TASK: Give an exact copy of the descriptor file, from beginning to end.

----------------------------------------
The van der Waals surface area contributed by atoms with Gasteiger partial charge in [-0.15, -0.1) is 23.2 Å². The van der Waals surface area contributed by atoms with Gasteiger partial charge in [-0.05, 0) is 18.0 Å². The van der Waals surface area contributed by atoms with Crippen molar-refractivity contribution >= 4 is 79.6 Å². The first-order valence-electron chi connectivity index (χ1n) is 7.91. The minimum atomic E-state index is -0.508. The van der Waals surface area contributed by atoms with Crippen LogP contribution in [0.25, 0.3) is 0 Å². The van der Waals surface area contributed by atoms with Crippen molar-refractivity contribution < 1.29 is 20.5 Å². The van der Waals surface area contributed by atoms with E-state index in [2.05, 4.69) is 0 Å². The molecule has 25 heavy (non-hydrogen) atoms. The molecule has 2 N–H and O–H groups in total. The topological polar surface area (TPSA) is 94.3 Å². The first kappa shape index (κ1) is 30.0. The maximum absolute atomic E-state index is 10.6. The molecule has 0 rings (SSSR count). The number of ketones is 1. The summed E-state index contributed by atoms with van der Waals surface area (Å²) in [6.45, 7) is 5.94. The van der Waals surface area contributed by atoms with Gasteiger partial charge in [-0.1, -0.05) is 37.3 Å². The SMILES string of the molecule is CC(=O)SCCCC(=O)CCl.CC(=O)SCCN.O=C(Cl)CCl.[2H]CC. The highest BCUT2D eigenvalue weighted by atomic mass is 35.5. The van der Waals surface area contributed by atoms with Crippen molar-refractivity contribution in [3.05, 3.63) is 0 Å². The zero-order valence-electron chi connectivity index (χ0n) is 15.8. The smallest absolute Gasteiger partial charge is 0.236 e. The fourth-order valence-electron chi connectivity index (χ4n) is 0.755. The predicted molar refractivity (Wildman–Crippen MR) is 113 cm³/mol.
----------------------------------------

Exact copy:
The van der Waals surface area contributed by atoms with Gasteiger partial charge in [-0.15, -0.1) is 23.2 Å². The van der Waals surface area contributed by atoms with Gasteiger partial charge in [-0.05, 0) is 18.0 Å². The van der Waals surface area contributed by atoms with Crippen molar-refractivity contribution >= 4 is 79.6 Å². The first-order valence-electron chi connectivity index (χ1n) is 7.91. The minimum atomic E-state index is -0.508. The van der Waals surface area contributed by atoms with Crippen LogP contribution in [0.25, 0.3) is 0 Å². The van der Waals surface area contributed by atoms with Crippen molar-refractivity contribution < 1.29 is 20.5 Å². The van der Waals surface area contributed by atoms with E-state index in [2.05, 4.69) is 0 Å². The molecule has 25 heavy (non-hydrogen) atoms. The molecule has 2 N–H and O–H groups in total. The topological polar surface area (TPSA) is 94.3 Å². The first kappa shape index (κ1) is 30.0. The maximum absolute atomic E-state index is 10.6. The molecule has 0 rings (SSSR count). The number of ketones is 1. The summed E-state index contributed by atoms with van der Waals surface area (Å²) in [6.45, 7) is 5.94. The van der Waals surface area contributed by atoms with Gasteiger partial charge in [-0.1, -0.05) is 37.3 Å². The SMILES string of the molecule is CC(=O)SCCCC(=O)CCl.CC(=O)SCCN.O=C(Cl)CCl.[2H]CC. The highest BCUT2D eigenvalue weighted by atomic mass is 35.5. The van der Waals surface area contributed by atoms with Crippen molar-refractivity contribution in [3.05, 3.63) is 0 Å². The zero-order valence-electron chi connectivity index (χ0n) is 15.8. The smallest absolute Gasteiger partial charge is 0.236 e. The fourth-order valence-electron chi connectivity index (χ4n) is 0.755. The predicted molar refractivity (Wildman–Crippen MR) is 113 cm³/mol.